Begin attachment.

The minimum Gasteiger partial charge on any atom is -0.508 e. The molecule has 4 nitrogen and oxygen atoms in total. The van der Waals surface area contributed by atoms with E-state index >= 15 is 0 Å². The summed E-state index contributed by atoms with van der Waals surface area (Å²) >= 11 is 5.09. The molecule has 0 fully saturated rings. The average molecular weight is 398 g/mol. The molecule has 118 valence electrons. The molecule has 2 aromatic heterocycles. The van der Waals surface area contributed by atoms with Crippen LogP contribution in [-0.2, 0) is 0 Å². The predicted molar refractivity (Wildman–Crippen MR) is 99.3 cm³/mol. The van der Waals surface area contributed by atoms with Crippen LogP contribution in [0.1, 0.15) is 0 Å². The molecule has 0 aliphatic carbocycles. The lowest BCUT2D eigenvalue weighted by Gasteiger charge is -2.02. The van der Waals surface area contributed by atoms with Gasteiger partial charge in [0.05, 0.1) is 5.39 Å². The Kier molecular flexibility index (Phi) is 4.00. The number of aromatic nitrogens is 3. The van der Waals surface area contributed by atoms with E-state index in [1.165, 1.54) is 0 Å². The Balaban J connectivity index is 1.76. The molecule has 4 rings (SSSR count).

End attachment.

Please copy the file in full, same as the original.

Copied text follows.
The minimum Gasteiger partial charge on any atom is -0.508 e. The molecule has 4 nitrogen and oxygen atoms in total. The van der Waals surface area contributed by atoms with E-state index >= 15 is 0 Å². The summed E-state index contributed by atoms with van der Waals surface area (Å²) >= 11 is 5.09. The molecule has 0 fully saturated rings. The average molecular weight is 398 g/mol. The molecule has 118 valence electrons. The molecule has 2 aromatic heterocycles. The van der Waals surface area contributed by atoms with Crippen LogP contribution in [-0.2, 0) is 0 Å². The predicted molar refractivity (Wildman–Crippen MR) is 99.3 cm³/mol. The van der Waals surface area contributed by atoms with Crippen LogP contribution in [0.1, 0.15) is 0 Å². The molecule has 0 aliphatic carbocycles. The lowest BCUT2D eigenvalue weighted by Gasteiger charge is -2.02. The van der Waals surface area contributed by atoms with Gasteiger partial charge in [0.05, 0.1) is 5.39 Å². The Kier molecular flexibility index (Phi) is 4.00. The number of aromatic nitrogens is 3. The van der Waals surface area contributed by atoms with E-state index in [1.165, 1.54) is 0 Å². The Balaban J connectivity index is 1.76. The molecule has 4 rings (SSSR count).